POTW #10: The Fattest Squirrel I've Ever Seen

FatSquirrel
shutter speed: 1/30 sec, focal length: 72 mm (432 mm in 35 mm equivalence), aperture: f/3.5, distance: about 2 meters

I took this picture on my honeymoon in Havre de Grace, Maryland. The squirrels on this boardwalk were not at all afraid of humans, and it shows. I would not be surprised if this guy had been hand fed a few happy meals this year.

A little bit about the GIMP processing on this file:
On my first POTW post (also of a squirrel), I included some comments about removing purple fringing from high contrast areas in the photo. I thought I'd give a little explanation of the more basic steps I used on this photo. These are pretty simple techniques that can make a lot of pictures look sharper and more contrasty. This picture just happened to look particularly abysmal to me before processing. So I thought it would be a good example.

1. Levels: I just hit the auto button in the levels tool in GIMP. Unless it's a very strange photo, the auto button usually gives results that I'm pretty happy with.

2. Curves: I just drag the curve down a little bit at the first quartile mark and up a little bit at the third quartile mark to make it slightly S-shaped. This increases contrast in the mid-tones of the image (while lowering contrast in the high lights and shadows.

3. HIRALOAM: This is a special use of the unsharp mask filter; it stands for HI RAdius LOw AMount. In this case I used a radius of 50 pixels (about 7% of the image width), with an amount of 0.12 (threshold=0). I don't do this to pictures that often. Its purpose is not to sharpen in the way unsharp mask usually does. Instead it provides a subtle contrast enhancement. I like the effect, but it's the most computationally intensive thing I did to this photo and probably has the least effect on the final appearance.

4. Unsharp Mask: This increases the appearance of sharpness of the image. Using a tripod would increase the actual sharpness. Unfortunately unsharp mask sharpens everything including noise. I used a radius of 2 pixels and an amount around 80% (threshold =0).

Here's an animated GIF showing the evolution:
FatSquirrelAnimation

  

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Brian

Hmm, I'm getting an error message saying that my profile cannot be updated. Perhaps typing something here will help...Yes it did help.

5 thoughts on “POTW #10: The Fattest Squirrel I've Ever Seen”

  1. Ok, one point of debate and one interesting anecdote:

    1. I think that, in general, "auto levels" go too far. Typically it cuts off the the top 5% and bottom 5% of the existing brightness range and then remaps what's left to the full 0-256 range. Obviously it works, but any pixels in the brightness range that got clipped will be rendered as pure white or black and will therefore lose any detail that they had. I think this is what happened to the white parts on the squirrel's hips. So, if you use levels, I think it's better to manually select the region that you want to keep to prevent clipping.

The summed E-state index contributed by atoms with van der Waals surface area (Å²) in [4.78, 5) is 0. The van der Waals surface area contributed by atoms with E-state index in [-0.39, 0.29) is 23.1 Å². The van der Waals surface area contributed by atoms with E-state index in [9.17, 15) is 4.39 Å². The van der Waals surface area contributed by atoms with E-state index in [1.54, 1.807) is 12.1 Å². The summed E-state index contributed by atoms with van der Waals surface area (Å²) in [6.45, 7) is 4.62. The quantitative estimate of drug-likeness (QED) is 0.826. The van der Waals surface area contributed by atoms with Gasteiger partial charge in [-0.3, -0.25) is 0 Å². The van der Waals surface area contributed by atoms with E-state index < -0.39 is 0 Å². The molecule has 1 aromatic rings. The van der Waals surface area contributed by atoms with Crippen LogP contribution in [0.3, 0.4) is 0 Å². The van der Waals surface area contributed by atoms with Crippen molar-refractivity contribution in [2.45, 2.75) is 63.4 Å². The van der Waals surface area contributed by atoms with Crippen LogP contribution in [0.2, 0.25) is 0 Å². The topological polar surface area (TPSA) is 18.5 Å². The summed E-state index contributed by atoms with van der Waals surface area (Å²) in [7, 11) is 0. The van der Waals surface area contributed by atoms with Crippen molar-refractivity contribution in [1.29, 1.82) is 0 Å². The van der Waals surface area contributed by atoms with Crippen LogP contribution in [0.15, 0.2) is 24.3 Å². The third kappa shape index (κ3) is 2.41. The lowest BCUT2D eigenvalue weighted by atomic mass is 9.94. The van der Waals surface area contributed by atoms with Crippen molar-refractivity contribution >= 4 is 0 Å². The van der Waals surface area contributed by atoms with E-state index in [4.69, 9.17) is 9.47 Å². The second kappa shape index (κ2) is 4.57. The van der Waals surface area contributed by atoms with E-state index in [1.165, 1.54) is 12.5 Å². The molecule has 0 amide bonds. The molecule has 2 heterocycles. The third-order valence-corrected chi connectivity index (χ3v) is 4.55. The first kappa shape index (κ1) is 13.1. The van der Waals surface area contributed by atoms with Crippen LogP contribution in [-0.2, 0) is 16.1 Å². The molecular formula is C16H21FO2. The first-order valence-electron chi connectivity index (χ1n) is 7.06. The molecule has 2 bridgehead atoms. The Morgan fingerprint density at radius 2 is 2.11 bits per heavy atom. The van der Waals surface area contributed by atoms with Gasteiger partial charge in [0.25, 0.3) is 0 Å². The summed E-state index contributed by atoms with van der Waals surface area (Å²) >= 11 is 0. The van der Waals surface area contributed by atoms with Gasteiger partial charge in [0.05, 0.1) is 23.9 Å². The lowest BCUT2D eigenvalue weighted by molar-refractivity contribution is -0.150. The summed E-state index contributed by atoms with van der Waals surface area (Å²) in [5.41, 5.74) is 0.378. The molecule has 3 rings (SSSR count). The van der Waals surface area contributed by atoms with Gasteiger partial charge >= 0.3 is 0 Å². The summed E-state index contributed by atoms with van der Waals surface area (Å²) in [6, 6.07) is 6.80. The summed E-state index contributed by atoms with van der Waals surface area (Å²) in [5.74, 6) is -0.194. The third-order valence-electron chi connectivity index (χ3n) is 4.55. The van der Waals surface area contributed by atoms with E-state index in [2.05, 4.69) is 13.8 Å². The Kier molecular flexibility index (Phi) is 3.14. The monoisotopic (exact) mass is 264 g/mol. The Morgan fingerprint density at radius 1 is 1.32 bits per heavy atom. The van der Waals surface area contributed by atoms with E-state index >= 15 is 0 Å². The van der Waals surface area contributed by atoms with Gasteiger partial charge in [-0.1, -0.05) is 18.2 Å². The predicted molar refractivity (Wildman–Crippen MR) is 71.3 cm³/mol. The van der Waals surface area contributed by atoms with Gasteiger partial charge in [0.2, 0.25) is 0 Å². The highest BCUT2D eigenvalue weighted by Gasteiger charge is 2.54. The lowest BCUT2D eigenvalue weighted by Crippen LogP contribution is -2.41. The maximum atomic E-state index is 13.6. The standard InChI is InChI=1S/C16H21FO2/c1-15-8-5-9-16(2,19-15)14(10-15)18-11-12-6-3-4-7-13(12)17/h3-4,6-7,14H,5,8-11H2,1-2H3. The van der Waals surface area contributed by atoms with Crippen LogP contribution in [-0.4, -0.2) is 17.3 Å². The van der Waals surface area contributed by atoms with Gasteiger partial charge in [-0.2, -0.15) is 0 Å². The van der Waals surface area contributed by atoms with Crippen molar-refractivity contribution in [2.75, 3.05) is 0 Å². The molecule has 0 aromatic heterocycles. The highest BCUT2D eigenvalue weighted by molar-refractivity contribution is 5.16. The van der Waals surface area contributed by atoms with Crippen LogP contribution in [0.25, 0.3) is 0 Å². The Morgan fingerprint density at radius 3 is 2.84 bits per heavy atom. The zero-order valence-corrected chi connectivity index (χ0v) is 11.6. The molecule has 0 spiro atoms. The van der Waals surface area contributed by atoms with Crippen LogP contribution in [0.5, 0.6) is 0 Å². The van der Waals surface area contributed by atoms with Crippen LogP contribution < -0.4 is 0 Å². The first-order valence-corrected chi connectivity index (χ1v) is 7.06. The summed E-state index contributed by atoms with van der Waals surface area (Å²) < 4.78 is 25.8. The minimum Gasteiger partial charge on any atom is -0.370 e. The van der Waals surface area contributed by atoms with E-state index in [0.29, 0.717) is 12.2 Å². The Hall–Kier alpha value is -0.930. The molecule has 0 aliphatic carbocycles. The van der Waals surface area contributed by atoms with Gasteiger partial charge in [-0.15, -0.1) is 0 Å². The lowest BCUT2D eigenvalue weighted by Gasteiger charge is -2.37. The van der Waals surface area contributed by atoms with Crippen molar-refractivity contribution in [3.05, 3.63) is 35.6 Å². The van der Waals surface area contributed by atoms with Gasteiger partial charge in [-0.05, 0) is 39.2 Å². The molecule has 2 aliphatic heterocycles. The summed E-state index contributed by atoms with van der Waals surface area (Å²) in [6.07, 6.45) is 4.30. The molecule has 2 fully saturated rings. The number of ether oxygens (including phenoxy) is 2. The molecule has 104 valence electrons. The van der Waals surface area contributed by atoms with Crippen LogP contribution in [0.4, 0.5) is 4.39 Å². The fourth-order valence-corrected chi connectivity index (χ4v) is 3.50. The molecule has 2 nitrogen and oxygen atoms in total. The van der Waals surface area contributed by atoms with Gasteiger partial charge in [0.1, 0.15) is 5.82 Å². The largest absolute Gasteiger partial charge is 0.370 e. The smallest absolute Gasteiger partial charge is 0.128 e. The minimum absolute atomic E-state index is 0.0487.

However, since you're making a curves adjustment, I don't think there's any reason to use levels at all. Both of the tools do the same thing remapping the brightness distribution of the image from the original to what you finally want. In fact, levels is basically just a simplified way to do curves without the complexity (or control). From the curves window, you can change the input range of brightnesses on the x-axis (which is what you did in levels as a separate step before) and then also change the contrast using the curves. Doing this as one step instead of two reduces the risks of posterizing the image and lets you keep all of the image information.

    The interesting anecdote is that using an S-shaped curve in curves basically replicates the exactly look of conventional b&w film. Films like Tri-X are/were famous for having long flat wings in their sensitivity curves at the bright and faint end. Kodak made it that way because pictures please the eye with that sort of contrast and that hasn't changed in digital.

  2. Excellent. I didn't actually think anyone would read this post and then decide to go learn to use GIMP, but I did hope that by posting what I did I would learn a few things from the master. I'll try not using levels and see if I can retain the information in the squirrel hip region. Thanks.

  3. I don't know enough about photography to appreciate the image processing and such you've done here, other to say I agree it looks better in the end than the beginning. That being said...

    I LOVE THE SQUIRELL!!!!!!!!!!!!!!! it's fat, and squishy looking. i want to take it home and feed it cupcakes and poke it in the belly 🙂

    thanks for the pic, it's lovey.

  4. I'm with Jenn on this one, pretty much 100%.

    Squishy squirrels are probably the best kind of squirrels to have. Plus, they're great for taking care of leftovers. 😀

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